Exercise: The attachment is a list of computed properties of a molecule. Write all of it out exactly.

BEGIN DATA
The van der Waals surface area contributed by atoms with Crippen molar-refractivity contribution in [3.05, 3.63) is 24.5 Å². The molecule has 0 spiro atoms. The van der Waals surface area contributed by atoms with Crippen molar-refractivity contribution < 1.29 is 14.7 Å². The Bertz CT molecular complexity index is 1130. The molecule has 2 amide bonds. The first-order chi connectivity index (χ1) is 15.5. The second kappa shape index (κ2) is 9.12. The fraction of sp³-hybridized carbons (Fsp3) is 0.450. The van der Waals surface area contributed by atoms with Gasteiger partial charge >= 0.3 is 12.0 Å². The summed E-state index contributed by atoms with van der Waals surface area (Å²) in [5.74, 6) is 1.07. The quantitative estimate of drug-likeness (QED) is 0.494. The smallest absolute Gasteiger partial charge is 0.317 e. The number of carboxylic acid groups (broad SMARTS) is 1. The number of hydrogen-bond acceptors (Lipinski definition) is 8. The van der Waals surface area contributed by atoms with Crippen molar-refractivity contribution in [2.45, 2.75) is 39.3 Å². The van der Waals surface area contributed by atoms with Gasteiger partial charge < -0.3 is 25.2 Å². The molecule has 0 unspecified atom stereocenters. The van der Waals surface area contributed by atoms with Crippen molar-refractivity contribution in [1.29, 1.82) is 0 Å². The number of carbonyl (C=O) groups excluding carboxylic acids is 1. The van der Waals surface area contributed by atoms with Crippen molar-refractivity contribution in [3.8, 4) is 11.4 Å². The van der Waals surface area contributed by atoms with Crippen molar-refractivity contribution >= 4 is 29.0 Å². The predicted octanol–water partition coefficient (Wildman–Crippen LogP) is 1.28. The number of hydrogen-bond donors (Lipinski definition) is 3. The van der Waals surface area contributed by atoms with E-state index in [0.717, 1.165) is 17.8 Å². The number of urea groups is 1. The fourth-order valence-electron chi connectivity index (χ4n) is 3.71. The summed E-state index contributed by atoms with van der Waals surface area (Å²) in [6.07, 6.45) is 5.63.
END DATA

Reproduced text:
The van der Waals surface area contributed by atoms with Crippen molar-refractivity contribution in [3.05, 3.63) is 24.5 Å². The molecule has 0 spiro atoms. The van der Waals surface area contributed by atoms with Crippen molar-refractivity contribution < 1.29 is 14.7 Å². The Bertz CT molecular complexity index is 1130. The molecule has 2 amide bonds. The first-order chi connectivity index (χ1) is 15.5. The second kappa shape index (κ2) is 9.12. The fraction of sp³-hybridized carbons (Fsp3) is 0.450. The van der Waals surface area contributed by atoms with Gasteiger partial charge >= 0.3 is 12.0 Å². The summed E-state index contributed by atoms with van der Waals surface area (Å²) in [5.74, 6) is 1.07. The quantitative estimate of drug-likeness (QED) is 0.494. The smallest absolute Gasteiger partial charge is 0.317 e. The number of carboxylic acid groups (broad SMARTS) is 1. The number of hydrogen-bond acceptors (Lipinski definition) is 8. The van der Waals surface area contributed by atoms with Crippen molar-refractivity contribution in [2.45, 2.75) is 39.3 Å². The van der Waals surface area contributed by atoms with Gasteiger partial charge < -0.3 is 25.2 Å². The molecule has 0 unspecified atom stereocenters. The van der Waals surface area contributed by atoms with Crippen molar-refractivity contribution in [1.29, 1.82) is 0 Å². The number of carbonyl (C=O) groups excluding carboxylic acids is 1. The van der Waals surface area contributed by atoms with Crippen molar-refractivity contribution in [3.8, 4) is 11.4 Å². The van der Waals surface area contributed by atoms with Crippen molar-refractivity contribution >= 4 is 29.0 Å². The predicted octanol–water partition coefficient (Wildman–Crippen LogP) is 1.28. The number of hydrogen-bond donors (Lipinski definition) is 3. The van der Waals surface area contributed by atoms with E-state index in [0.717, 1.165) is 17.8 Å². The number of urea groups is 1. The fourth-order valence-electron chi connectivity index (χ4n) is 3.71. The summed E-state index contributed by atoms with van der Waals surface area (Å²) in [6.07, 6.45) is 5.63.